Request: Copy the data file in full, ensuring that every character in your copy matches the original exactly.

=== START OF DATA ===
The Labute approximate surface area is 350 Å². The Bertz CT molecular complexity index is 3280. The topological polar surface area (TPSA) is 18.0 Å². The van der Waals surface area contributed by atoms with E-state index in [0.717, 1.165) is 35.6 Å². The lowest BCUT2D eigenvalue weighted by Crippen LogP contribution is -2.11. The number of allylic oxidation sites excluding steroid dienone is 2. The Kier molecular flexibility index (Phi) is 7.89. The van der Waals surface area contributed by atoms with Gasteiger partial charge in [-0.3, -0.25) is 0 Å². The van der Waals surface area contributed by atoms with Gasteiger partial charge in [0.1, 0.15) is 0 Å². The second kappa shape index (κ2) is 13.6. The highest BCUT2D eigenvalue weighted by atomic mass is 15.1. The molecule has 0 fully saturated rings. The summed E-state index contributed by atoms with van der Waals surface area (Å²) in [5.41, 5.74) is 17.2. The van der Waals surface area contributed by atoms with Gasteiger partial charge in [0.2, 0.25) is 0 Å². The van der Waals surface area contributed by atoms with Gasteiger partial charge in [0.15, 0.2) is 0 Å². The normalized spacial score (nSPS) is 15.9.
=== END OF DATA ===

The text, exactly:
The Labute approximate surface area is 350 Å². The Bertz CT molecular complexity index is 3280. The topological polar surface area (TPSA) is 18.0 Å². The van der Waals surface area contributed by atoms with E-state index in [0.717, 1.165) is 35.6 Å². The lowest BCUT2D eigenvalue weighted by Crippen LogP contribution is -2.11. The number of allylic oxidation sites excluding steroid dienone is 2. The Kier molecular flexibility index (Phi) is 7.89. The van der Waals surface area contributed by atoms with Gasteiger partial charge in [-0.3, -0.25) is 0 Å². The van der Waals surface area contributed by atoms with Gasteiger partial charge in [0.1, 0.15) is 0 Å². The second kappa shape index (κ2) is 13.6. The highest BCUT2D eigenvalue weighted by atomic mass is 15.1. The molecule has 0 fully saturated rings. The summed E-state index contributed by atoms with van der Waals surface area (Å²) in [5.41, 5.74) is 17.2. The van der Waals surface area contributed by atoms with Gasteiger partial charge in [0.2, 0.25) is 0 Å². The van der Waals surface area contributed by atoms with Gasteiger partial charge in [0.15, 0.2) is 0 Å². The normalized spacial score (nSPS) is 15.9.